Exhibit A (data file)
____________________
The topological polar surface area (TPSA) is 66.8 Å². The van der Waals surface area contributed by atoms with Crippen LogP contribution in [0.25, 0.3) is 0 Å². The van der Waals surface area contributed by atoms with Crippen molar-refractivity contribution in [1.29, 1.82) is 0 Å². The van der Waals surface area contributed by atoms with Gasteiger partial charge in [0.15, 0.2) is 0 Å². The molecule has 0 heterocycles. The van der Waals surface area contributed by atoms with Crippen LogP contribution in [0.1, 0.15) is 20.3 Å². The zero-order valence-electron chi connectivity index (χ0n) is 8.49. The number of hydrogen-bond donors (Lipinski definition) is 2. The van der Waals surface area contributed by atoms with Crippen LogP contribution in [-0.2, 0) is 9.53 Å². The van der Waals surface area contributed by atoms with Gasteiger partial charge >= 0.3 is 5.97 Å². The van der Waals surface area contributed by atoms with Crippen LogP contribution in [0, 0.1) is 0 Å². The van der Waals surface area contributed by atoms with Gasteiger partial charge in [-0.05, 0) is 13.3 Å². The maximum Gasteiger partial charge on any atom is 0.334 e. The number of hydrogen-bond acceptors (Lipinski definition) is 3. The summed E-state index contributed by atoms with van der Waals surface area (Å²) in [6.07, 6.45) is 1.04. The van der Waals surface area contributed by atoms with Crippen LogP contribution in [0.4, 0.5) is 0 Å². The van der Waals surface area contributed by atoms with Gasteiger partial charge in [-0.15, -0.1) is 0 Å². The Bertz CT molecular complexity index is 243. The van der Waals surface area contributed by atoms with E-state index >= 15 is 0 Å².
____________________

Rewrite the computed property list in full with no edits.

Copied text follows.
The topological polar surface area (TPSA) is 66.8 Å². The van der Waals surface area contributed by atoms with Crippen LogP contribution in [0.25, 0.3) is 0 Å². The van der Waals surface area contributed by atoms with Crippen molar-refractivity contribution in [1.29, 1.82) is 0 Å². The van der Waals surface area contributed by atoms with Gasteiger partial charge in [0.15, 0.2) is 0 Å². The molecule has 0 heterocycles. The van der Waals surface area contributed by atoms with Crippen LogP contribution in [0.1, 0.15) is 20.3 Å². The zero-order valence-electron chi connectivity index (χ0n) is 8.49. The number of hydrogen-bond donors (Lipinski definition) is 2. The van der Waals surface area contributed by atoms with Crippen LogP contribution in [-0.2, 0) is 9.53 Å². The van der Waals surface area contributed by atoms with Gasteiger partial charge >= 0.3 is 5.97 Å². The van der Waals surface area contributed by atoms with Crippen LogP contribution in [0, 0.1) is 0 Å². The van der Waals surface area contributed by atoms with Gasteiger partial charge in [-0.05, 0) is 13.3 Å². The maximum Gasteiger partial charge on any atom is 0.334 e. The number of hydrogen-bond acceptors (Lipinski definition) is 3. The summed E-state index contributed by atoms with van der Waals surface area (Å²) in [6.07, 6.45) is 1.04. The van der Waals surface area contributed by atoms with Crippen LogP contribution in [0.4, 0.5) is 0 Å². The van der Waals surface area contributed by atoms with Gasteiger partial charge in [-0.15, -0.1) is 0 Å². The Bertz CT molecular complexity index is 243. The van der Waals surface area contributed by atoms with E-state index >= 15 is 0 Å².